Albums of the Year

The Top 10 Albums of 1982

MTV was shaking up the airwaves, but if it was happening during an episode of Diff’rent Strokes. Ten favorite albums from the year the ‘80s really began.

My very first band was an Asia cover band called Omega. I was the only person in the band (I played keyboards and toy drums, the only two instruments we had in the house), and I didn’t so much play Asia covers as much as I copied the cover of an Asia cassette with tracing paper, which I then filled in with colored pencils and inserted into a blank cassette case. Of the songs I recorded, I can only recall one: the theme song to One Day at a Time.

Because no matter how much I liked Asia, there was no way I could play the keyboard intro to “Only Time Will Tell.” I was nine at the most—my hand could only reach half an octave, maybe. Sure, I’d soon be able to play “Axel F” from Beverly Hills Cop, but that wouldn’t come out until 1984, a full two years away.


10. Dexy’s Midnight Runners, Too-Rye-Ay

A few years ago I was in a record store and ran into a friend I hadn’t seen in some time. We spoke briefly, said our how-do-you-dos, doing-good-thank-yous. I came away from the conversation with one thought: Why was he wearing overalls? I don’t think he’d been gardening, yet here he was, in overalls, out in public. There was that one video from the ‘80s, with the band who wore overalls. (As the rumor went, they wore nothing else.) I mean, sure, maybe while gardening, but out in public like that?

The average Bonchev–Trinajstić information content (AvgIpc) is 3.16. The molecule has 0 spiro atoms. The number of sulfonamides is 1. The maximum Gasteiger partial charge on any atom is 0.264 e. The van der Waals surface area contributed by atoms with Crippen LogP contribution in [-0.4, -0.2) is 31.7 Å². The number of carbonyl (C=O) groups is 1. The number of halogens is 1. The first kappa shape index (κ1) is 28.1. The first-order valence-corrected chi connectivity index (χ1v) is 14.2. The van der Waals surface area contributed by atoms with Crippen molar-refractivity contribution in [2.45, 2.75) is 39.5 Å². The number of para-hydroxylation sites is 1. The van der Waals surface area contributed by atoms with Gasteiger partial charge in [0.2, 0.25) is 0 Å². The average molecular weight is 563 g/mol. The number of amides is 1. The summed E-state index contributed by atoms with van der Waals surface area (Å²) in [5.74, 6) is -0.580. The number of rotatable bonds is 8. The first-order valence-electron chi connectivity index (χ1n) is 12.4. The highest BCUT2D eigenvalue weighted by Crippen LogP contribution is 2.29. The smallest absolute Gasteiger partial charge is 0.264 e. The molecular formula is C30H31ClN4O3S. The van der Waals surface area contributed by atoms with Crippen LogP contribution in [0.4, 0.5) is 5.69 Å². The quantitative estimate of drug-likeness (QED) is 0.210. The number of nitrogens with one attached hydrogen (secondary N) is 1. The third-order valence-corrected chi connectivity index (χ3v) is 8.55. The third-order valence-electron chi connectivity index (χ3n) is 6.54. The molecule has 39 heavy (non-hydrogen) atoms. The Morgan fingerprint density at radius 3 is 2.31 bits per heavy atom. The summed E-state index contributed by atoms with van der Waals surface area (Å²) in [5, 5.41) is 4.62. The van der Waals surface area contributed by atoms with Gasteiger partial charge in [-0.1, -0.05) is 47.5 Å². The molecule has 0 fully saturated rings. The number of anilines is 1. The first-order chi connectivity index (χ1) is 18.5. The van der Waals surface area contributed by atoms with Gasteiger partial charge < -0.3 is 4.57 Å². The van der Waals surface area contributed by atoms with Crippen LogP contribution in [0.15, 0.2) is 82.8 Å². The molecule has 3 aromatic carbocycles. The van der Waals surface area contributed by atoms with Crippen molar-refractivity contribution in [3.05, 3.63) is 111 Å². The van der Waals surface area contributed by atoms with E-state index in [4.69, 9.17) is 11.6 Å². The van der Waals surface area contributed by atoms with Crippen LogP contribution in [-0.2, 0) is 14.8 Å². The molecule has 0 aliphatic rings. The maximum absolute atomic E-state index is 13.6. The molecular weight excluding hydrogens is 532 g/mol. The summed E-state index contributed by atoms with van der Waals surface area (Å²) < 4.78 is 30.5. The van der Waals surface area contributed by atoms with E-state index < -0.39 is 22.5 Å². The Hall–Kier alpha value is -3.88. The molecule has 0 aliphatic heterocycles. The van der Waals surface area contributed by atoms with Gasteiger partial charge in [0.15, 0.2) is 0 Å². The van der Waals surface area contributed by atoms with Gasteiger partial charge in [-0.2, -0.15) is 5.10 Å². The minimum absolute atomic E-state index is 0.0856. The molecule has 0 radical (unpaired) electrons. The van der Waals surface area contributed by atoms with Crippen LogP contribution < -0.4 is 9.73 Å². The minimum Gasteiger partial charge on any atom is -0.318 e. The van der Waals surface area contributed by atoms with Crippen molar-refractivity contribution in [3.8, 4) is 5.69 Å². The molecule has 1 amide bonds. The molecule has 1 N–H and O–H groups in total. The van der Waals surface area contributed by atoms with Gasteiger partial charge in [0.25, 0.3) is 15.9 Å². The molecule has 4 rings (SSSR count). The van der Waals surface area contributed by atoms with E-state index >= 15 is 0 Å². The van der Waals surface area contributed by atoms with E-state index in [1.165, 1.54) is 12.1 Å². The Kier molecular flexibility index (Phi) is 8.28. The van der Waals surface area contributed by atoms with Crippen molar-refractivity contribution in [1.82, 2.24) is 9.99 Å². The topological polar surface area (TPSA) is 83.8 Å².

9. Bruce Springsteen, Nebraska

A long time ago, before Google Image Search, I had a fascination with Nebraska—the state, not this album—and though I’d never been there before, I pictured wide, winter-scorched plains, and imagined a sense of isolation that must, I figured, be exactly what Nebraska was like. Of course I had no good reason for this, it was just a feeling, and I still haven’t been to Nebraska (one-time state tourism slogan: “The Good Life”), but Springsteen’s stripped-down album evokes that same feeling of desolation and solitude. So I must not be the only one.


8. The Fall, Hex Enduction Hour

Of the over 50 people who have at one time or another been members of the Fall, only Mark E. Smith has never been sacked. Though that’s because it’s his band, it also goes some way toward explaining why Fall songs and Smith’s accompanying vocals have so little to do with each other. There’s zero chemistry—at points he appears to be singing a completely different song than the one the band is playing, or instead he’s voicing over a nine-minute melody. This is actually more charming than it sounds.


7. Orange Juice, You Can’t Hide Your Love Forever

Though the Smiths formed in early 1982, the world would have to wait for the following year to hear their first recorded output, a groundbreaking new sound that would take everyone by surprise—except for anyone who’d heard Orange Juice the year before. From the croon to the bouncy guitar riffs, it’s a wonder it took almost a decade and a half before Morrissey and Marr were successfully sued—though at that time it was the Smiths’ drummer who did the litigating. Barbarism begins at home, indeed.


6. Iron Maiden, The Number of the Beast

“Metal” is a style of dramatic rock music typified by loud electric guitars. For the purposes of this discussion, we will address two types of “metal”: “heavy metal” and “hair metal.” (“Speed metal” and other “metal” variants will be covered at later points.) The difference between “hair metal” and “heavy metal” are their focal points: The former emphasizes hairdressing over music, the latter does not. Because although long hair is also a hallmark of “heavy metal,” we’re talking un-styled, four-foot-long bowl cuts here.


5. Richard and Linda Thompson, Shoot Out the Lights